Tough on bikes? RIOC now cracks down, but only if they’re sitting still

Tough on bikes? RIOC now cracks down, but only if they’re sitting still

Suddenly, this weekend, RIOC got tough on bikes, but their bold initiative counts only if they’re parked. And just as the state agency’s befuddled over bike safety, this step comes with its own WTF factor.

By David Stone

Roosevelt Island Daily News

On Saturday, RIOC got tough on bikes, but did it as half-fast as ever…

“Please be advised that, effective Monday, March 22nd, unattended bikes that are tagged by PSD will be removed within 48 hours,” RIOC suddenly announced.

An alert went out from their systems on Saturday, allowing a single day’s warning. Something was missing, though. Well, no, a lot was missing, starting with common sense and clear communications.

But nobody knows why or how the move developed.

Always full: A bike rack on the West Promenade.

Let’s be honest here. Residents have been after RIOC to do something, anything, about bike safety, and the state’s reacted like it woke up with a Rubik’s Cube in its hand.

In fact, that day, I watched what’s become a Roosevelt Island tradition: bicyclists going the wrong way on one-way Main Street, gliding past the subway station. No stop signs observed. Families flaunting safety together as a sign of, I guess, back-asswards unity.

Of course, to be fair, not all of them went the wrong way down Main. Some opted for scattering pedestrians on the sidewalk instead.

What I didn’t see and virtually never see was any sign of PSD doing anything about it. Maybe it’ll require death or injury and another lawsuit before they wake up. But it’s hard to say. Public shaming, videos, resident appeals… None of that budged RIOC off its passive pedestal.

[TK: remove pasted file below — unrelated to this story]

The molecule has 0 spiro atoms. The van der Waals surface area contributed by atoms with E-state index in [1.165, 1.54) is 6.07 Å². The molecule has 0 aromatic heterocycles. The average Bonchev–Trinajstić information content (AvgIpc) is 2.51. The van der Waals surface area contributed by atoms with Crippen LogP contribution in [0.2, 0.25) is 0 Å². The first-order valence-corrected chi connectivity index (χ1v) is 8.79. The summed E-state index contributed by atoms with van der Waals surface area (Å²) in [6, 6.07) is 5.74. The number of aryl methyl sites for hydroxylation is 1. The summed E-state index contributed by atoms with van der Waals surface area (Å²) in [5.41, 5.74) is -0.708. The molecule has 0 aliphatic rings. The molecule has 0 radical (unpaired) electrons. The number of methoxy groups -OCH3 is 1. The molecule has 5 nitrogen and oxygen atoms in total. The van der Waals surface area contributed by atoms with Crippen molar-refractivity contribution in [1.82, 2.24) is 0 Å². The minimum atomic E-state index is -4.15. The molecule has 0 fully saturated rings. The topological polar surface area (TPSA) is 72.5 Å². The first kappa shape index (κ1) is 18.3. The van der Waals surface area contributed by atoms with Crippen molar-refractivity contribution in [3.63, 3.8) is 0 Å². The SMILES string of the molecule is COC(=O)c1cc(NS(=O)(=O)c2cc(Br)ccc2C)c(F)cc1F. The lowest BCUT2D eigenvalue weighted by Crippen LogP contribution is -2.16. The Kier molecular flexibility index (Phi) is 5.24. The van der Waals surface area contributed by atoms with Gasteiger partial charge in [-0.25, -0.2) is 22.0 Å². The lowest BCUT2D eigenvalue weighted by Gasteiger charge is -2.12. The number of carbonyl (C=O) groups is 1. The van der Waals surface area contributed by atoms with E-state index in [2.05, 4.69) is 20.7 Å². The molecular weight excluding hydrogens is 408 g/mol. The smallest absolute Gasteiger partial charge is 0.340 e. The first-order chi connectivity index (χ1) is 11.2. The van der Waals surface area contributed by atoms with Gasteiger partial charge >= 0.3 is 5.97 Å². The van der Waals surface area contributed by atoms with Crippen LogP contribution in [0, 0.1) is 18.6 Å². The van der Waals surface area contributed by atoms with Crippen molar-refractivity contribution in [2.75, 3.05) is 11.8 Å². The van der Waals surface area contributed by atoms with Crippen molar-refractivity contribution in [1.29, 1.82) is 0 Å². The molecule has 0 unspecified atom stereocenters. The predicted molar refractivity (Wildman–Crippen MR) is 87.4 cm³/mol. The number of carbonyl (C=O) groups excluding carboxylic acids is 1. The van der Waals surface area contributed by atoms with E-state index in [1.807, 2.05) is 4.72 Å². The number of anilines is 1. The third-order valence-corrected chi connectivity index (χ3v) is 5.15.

But look out, if you’re parking…

RIOC suddenly got tough on bikes, but it came off more like finger-wagging or a hissy fit.

“Roosevelt Island bike racks, at designated locations on the Island, allow for short-term bike parking.  The racks are not to be utilized for long-term storage.”

What provoked that pedantic recitation of the already known?

And what “designated locations” are we talking about here? Under Motorgate? On the waterfront? At Starbucks?

RIOC doesn’t say, although you might think that’s an important factor, if they’re serious.

Instead, they follow up with a quasi-literate warning: “Bikes left unattended, or that are locked to a street sign or pole, will be tagged for removal.”

But unattended for how long? Five minutes grabbing a latte at Starbucks? A day off from riding while working on a project at home? How about a week while on vacation?

The deep thinkers at RIOC never say, and no details were added when they pushed a repeat warning on Sunday.

RIOC’s getting tough on bikes, but why?

So, what pissed off RIOC enough that PSD awakened from its two-wheel slumber?

Most likely, someone the state agency listens to — it’s not us — hassled them after not finding rack space available for parking.

But instead of focusing on the real issue, RIOC lashed out, blaming anonymous bikers at unidentified locations.

The simple fact is, RIOC’s been pushing for more bicycle riders here for years but has never committed to their safety or the need to park somewhere.

So, now there’s a problem, and what does RIOC do?

They take a half-baked position blaming people for using the few parking places available.

And in such a half-baked way, it’s hard to tell what the heck they’re talking about.

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